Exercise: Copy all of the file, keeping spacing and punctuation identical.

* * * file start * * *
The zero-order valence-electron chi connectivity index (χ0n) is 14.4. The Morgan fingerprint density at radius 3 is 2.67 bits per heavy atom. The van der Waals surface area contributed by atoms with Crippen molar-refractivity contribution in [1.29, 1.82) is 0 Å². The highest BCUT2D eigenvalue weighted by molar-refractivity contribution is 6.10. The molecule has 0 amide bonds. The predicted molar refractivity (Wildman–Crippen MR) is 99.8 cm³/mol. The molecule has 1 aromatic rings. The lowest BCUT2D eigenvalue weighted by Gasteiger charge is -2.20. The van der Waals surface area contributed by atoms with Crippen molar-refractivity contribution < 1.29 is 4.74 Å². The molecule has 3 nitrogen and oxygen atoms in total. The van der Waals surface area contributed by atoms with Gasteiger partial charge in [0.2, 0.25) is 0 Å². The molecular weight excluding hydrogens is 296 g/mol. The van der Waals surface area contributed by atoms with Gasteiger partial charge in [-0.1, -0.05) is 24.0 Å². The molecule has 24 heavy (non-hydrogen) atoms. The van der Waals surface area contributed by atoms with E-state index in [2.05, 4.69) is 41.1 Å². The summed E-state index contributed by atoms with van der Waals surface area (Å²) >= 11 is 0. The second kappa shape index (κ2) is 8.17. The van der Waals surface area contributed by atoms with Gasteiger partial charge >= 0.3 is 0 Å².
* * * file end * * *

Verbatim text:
The zero-order valence-electron chi connectivity index (χ0n) is 14.4. The Morgan fingerprint density at radius 3 is 2.67 bits per heavy atom. The van der Waals surface area contributed by atoms with Crippen molar-refractivity contribution in [1.29, 1.82) is 0 Å². The highest BCUT2D eigenvalue weighted by molar-refractivity contribution is 6.10. The molecule has 0 amide bonds. The predicted molar refractivity (Wildman–Crippen MR) is 99.8 cm³/mol. The molecule has 1 aromatic rings. The lowest BCUT2D eigenvalue weighted by Gasteiger charge is -2.20. The van der Waals surface area contributed by atoms with Crippen molar-refractivity contribution < 1.29 is 4.74 Å². The molecule has 3 nitrogen and oxygen atoms in total. The van der Waals surface area contributed by atoms with Gasteiger partial charge in [0.2, 0.25) is 0 Å². The molecular weight excluding hydrogens is 296 g/mol. The van der Waals surface area contributed by atoms with Gasteiger partial charge in [-0.1, -0.05) is 24.0 Å². The molecule has 24 heavy (non-hydrogen) atoms. The van der Waals surface area contributed by atoms with E-state index in [2.05, 4.69) is 41.1 Å². The summed E-state index contributed by atoms with van der Waals surface area (Å²) >= 11 is 0. The second kappa shape index (κ2) is 8.17. The van der Waals surface area contributed by atoms with Gasteiger partial charge >= 0.3 is 0 Å².